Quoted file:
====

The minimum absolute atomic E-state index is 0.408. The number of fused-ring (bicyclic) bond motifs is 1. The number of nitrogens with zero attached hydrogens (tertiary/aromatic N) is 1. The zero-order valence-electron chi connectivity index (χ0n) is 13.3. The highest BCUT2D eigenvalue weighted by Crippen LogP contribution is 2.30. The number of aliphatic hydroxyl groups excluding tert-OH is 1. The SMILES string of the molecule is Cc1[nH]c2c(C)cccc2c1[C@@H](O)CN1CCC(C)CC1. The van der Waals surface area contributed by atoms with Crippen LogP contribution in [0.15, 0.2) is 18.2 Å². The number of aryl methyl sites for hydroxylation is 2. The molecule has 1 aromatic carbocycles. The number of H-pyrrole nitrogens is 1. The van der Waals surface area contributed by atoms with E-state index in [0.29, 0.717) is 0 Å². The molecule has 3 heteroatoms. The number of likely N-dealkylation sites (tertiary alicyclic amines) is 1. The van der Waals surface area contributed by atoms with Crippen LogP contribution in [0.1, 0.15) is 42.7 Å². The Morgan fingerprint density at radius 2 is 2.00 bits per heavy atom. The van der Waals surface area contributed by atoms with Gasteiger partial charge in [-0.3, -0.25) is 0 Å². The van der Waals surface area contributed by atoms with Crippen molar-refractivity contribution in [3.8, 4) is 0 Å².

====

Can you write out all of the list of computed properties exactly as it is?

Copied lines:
The minimum absolute atomic E-state index is 0.408. The number of fused-ring (bicyclic) bond motifs is 1. The number of nitrogens with zero attached hydrogens (tertiary/aromatic N) is 1. The zero-order valence-electron chi connectivity index (χ0n) is 13.3. The highest BCUT2D eigenvalue weighted by Crippen LogP contribution is 2.30. The number of aliphatic hydroxyl groups excluding tert-OH is 1. The SMILES string of the molecule is Cc1[nH]c2c(C)cccc2c1[C@@H](O)CN1CCC(C)CC1. The van der Waals surface area contributed by atoms with Crippen LogP contribution in [0.15, 0.2) is 18.2 Å². The number of aryl methyl sites for hydroxylation is 2. The molecule has 1 aromatic carbocycles. The number of H-pyrrole nitrogens is 1. The van der Waals surface area contributed by atoms with E-state index in [0.29, 0.717) is 0 Å². The molecule has 3 heteroatoms. The number of likely N-dealkylation sites (tertiary alicyclic amines) is 1. The van der Waals surface area contributed by atoms with Crippen LogP contribution in [0.1, 0.15) is 42.7 Å². The Morgan fingerprint density at radius 2 is 2.00 bits per heavy atom. The van der Waals surface area contributed by atoms with Gasteiger partial charge in [-0.3, -0.25) is 0 Å². The van der Waals surface area contributed by atoms with Crippen molar-refractivity contribution in [3.8, 4) is 0 Å².